Next item I think we disagree on is the "obsoleting" of the older bikes. I feel that this is due to the backwards marketing of this industry. No industry has sold "old-school, vintage, heritage, classic" than the motorcycling industry....and we know where that comes from H-D. If you look at any other similar industry (cars, trucks, tractors, recreational vehicles of any kind......etc) you will find that companies roll out new and improved models and engineering designs on a regular basis. When they rolled out the revolutionary new Ford Taurus no one was upset that they basically "obsoleted" the previous models.

Motorcycles, from 1985 until 2004 were the only vehicles where people actually thought they had just purchased an investment. They were mistaken.....think back to 1995 and how many Harley owners did you know that made comments about how Harley's were "investments".........they were right for about 15 minutes.....now they just look foolish. Any bike that never changes design will always depreciate slower, but they also risk losing marketshare. H-D is now paying that price in spades.

The economy, along with companies like Victory, and BMW, and Honda, and Triumph had no choice but to leave that old business model and shoot for cutting edge engineering advancements as a way to keep the lights on. Did it make previous vehicles worth less? Absolutely. But the old model of selling on resale had become an non-existant business model, and I can't blame any manufacturer for protecting their own bottom lines by making huge changes to garner FUTURE marketshare.
 

·
Registered
Joined
·
6,116 Posts
dsjr70 said:
phoenix9 said:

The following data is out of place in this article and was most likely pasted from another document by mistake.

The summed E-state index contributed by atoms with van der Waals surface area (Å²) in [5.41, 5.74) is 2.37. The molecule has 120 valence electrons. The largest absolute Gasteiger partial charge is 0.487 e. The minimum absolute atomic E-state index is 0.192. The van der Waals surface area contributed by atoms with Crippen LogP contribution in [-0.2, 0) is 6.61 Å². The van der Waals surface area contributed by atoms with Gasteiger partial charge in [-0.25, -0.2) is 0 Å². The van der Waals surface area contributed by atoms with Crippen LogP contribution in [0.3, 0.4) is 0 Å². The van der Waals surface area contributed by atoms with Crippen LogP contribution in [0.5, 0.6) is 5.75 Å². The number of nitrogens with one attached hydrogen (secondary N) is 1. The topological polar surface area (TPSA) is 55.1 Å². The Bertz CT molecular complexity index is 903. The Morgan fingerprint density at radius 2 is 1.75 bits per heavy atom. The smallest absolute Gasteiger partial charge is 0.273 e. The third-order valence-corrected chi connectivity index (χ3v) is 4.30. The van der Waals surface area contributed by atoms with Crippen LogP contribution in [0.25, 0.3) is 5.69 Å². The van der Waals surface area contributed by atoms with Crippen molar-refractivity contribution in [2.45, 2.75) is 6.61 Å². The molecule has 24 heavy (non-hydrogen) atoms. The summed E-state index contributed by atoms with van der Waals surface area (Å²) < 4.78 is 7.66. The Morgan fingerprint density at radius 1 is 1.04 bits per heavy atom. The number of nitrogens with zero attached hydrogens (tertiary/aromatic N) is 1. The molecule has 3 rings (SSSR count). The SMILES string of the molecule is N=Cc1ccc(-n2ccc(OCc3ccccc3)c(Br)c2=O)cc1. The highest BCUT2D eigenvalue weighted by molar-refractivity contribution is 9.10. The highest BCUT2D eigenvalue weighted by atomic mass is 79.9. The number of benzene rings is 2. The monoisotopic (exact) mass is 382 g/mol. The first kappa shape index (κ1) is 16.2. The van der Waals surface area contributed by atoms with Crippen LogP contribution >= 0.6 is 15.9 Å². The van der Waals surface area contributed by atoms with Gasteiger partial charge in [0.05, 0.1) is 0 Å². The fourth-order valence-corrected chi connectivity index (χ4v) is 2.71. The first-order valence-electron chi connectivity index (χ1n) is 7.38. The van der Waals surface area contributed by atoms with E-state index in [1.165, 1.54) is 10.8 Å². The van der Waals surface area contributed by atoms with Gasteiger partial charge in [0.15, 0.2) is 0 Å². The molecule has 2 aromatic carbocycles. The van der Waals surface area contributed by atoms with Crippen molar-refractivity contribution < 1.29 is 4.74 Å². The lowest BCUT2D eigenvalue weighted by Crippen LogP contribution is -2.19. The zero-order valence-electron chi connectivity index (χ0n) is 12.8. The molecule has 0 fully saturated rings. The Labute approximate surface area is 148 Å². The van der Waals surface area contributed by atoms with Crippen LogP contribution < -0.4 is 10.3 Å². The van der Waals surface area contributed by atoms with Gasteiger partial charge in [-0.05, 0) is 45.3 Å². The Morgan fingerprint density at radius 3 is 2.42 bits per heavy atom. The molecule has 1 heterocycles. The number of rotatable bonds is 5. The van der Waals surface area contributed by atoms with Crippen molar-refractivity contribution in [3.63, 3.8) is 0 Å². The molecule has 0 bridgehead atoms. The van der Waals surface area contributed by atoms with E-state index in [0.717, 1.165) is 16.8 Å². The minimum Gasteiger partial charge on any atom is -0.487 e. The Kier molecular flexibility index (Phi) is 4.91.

The economy, along with companies like Victory, and BMW, and Honda, and Triumph had no choice but to leave that old business model and shoot for cutting edge engineering advancements as a way to keep the lights on. Did it make previous vehicles worth less? Absolutely. But the old model of selling on resale had become an non-existant business model, and I can't blame any manufacturer for protecting their own bottom lines by making huge changes to garner FUTURE marketshare.
The only thing I would disagree with (not with you Mark) is instead of dropping the MSRP of the Pin and Vegas they should have dropped the bikes. They are both old designs ready to be moth balled. Instead of pissing off your current customer base I would have renamed the X bikes or came out with two more X bikes with real fenders and called them the new and improved Pin and Vegas. If you want to keep changing names dont name them call them a VTX or something.
Now, I see that as a stroke of genius to keep them. The overhead costs on these bikes have been paid for loooooong ago and its just a matter of assembling the bikes. It gives the Victory line an Old-school option to the new X-bikes, and keeps guys like Spider a little more supported by not dropping the line and further reducing resale price.....now, that's not to say that they won't pull the plug once all the old inventory has been sold but I personally think it is wise to keep the Kingpin and Vegas around. Why does H-D keep the Heritage around when they have the Road King?
 
1 - 5 of 5 Posts
This is an older thread, you may not receive a response, and could be reviving an old thread. Please consider creating a new thread.
Top